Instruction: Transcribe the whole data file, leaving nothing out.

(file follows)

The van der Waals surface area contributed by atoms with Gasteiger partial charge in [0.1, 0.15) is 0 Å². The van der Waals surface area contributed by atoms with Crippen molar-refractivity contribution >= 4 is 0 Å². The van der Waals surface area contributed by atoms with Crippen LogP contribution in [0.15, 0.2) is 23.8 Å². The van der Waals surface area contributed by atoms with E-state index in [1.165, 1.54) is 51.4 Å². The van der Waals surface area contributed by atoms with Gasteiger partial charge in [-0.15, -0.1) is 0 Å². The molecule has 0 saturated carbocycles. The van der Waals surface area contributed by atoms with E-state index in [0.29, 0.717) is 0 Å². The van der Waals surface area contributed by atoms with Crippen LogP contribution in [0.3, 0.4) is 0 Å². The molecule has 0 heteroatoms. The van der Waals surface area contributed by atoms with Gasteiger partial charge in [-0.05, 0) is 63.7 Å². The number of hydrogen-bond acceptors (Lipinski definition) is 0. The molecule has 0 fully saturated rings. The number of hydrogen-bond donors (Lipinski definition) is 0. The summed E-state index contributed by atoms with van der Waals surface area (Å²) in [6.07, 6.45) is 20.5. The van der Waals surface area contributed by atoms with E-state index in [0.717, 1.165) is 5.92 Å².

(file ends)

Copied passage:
The van der Waals surface area contributed by atoms with Gasteiger partial charge in [0.1, 0.15) is 0 Å². The van der Waals surface area contributed by atoms with Crippen molar-refractivity contribution >= 4 is 0 Å². The van der Waals surface area contributed by atoms with Crippen LogP contribution in [0.15, 0.2) is 23.8 Å². The van der Waals surface area contributed by atoms with E-state index in [1.165, 1.54) is 51.4 Å². The van der Waals surface area contributed by atoms with Gasteiger partial charge in [-0.15, -0.1) is 0 Å². The molecule has 0 saturated carbocycles. The van der Waals surface area contributed by atoms with E-state index in [0.29, 0.717) is 0 Å². The van der Waals surface area contributed by atoms with Crippen LogP contribution in [0.3, 0.4) is 0 Å². The molecule has 0 heteroatoms. The van der Waals surface area contributed by atoms with Gasteiger partial charge in [-0.05, 0) is 63.7 Å². The number of hydrogen-bond acceptors (Lipinski definition) is 0. The molecule has 0 fully saturated rings. The number of hydrogen-bond donors (Lipinski definition) is 0. The summed E-state index contributed by atoms with van der Waals surface area (Å²) in [6.07, 6.45) is 20.5. The van der Waals surface area contributed by atoms with E-state index in [0.717, 1.165) is 5.92 Å².